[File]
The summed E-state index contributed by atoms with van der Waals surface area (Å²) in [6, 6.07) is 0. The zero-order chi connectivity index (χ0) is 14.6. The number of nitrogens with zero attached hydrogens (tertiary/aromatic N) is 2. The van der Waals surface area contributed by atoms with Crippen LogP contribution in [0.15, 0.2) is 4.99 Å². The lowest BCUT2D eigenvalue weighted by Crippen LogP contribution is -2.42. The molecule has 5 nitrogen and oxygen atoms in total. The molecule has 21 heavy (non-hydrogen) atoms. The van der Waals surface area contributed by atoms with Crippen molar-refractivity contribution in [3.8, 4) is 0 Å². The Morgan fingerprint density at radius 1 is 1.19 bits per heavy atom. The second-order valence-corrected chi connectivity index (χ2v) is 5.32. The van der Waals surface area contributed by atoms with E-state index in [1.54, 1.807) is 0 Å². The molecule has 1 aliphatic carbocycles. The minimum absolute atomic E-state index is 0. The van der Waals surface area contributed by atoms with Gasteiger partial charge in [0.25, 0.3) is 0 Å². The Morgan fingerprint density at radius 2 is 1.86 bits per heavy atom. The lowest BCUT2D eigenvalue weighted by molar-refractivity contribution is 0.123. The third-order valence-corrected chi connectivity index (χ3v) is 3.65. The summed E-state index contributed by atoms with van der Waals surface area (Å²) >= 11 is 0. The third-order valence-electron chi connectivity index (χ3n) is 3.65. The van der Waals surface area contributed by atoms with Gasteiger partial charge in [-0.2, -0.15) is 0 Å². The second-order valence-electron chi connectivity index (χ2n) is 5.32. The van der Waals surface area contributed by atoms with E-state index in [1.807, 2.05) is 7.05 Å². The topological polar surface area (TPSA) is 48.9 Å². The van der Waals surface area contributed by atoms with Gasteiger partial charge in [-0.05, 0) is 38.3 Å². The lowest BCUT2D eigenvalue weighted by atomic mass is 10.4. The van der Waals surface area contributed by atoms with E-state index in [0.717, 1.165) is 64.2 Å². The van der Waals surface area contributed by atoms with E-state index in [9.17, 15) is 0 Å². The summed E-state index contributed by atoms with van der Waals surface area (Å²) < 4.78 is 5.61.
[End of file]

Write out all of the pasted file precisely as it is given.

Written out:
The summed E-state index contributed by atoms with van der Waals surface area (Å²) in [6, 6.07) is 0. The zero-order chi connectivity index (χ0) is 14.6. The number of nitrogens with zero attached hydrogens (tertiary/aromatic N) is 2. The van der Waals surface area contributed by atoms with Crippen LogP contribution in [0.15, 0.2) is 4.99 Å². The lowest BCUT2D eigenvalue weighted by Crippen LogP contribution is -2.42. The molecule has 5 nitrogen and oxygen atoms in total. The molecule has 21 heavy (non-hydrogen) atoms. The van der Waals surface area contributed by atoms with Crippen molar-refractivity contribution in [3.8, 4) is 0 Å². The Morgan fingerprint density at radius 1 is 1.19 bits per heavy atom. The second-order valence-corrected chi connectivity index (χ2v) is 5.32. The van der Waals surface area contributed by atoms with E-state index in [1.54, 1.807) is 0 Å². The molecule has 1 aliphatic carbocycles. The minimum absolute atomic E-state index is 0. The van der Waals surface area contributed by atoms with Gasteiger partial charge in [0.25, 0.3) is 0 Å². The Morgan fingerprint density at radius 2 is 1.86 bits per heavy atom. The lowest BCUT2D eigenvalue weighted by molar-refractivity contribution is 0.123. The third-order valence-corrected chi connectivity index (χ3v) is 3.65. The summed E-state index contributed by atoms with van der Waals surface area (Å²) >= 11 is 0. The third-order valence-electron chi connectivity index (χ3n) is 3.65. The van der Waals surface area contributed by atoms with Gasteiger partial charge in [-0.2, -0.15) is 0 Å². The second-order valence-electron chi connectivity index (χ2n) is 5.32. The van der Waals surface area contributed by atoms with E-state index in [1.807, 2.05) is 7.05 Å². The topological polar surface area (TPSA) is 48.9 Å². The van der Waals surface area contributed by atoms with Gasteiger partial charge in [-0.05, 0) is 38.3 Å². The lowest BCUT2D eigenvalue weighted by atomic mass is 10.4. The van der Waals surface area contributed by atoms with E-state index in [0.717, 1.165) is 64.2 Å². The van der Waals surface area contributed by atoms with E-state index in [9.17, 15) is 0 Å². The summed E-state index contributed by atoms with van der Waals surface area (Å²) < 4.78 is 5.61.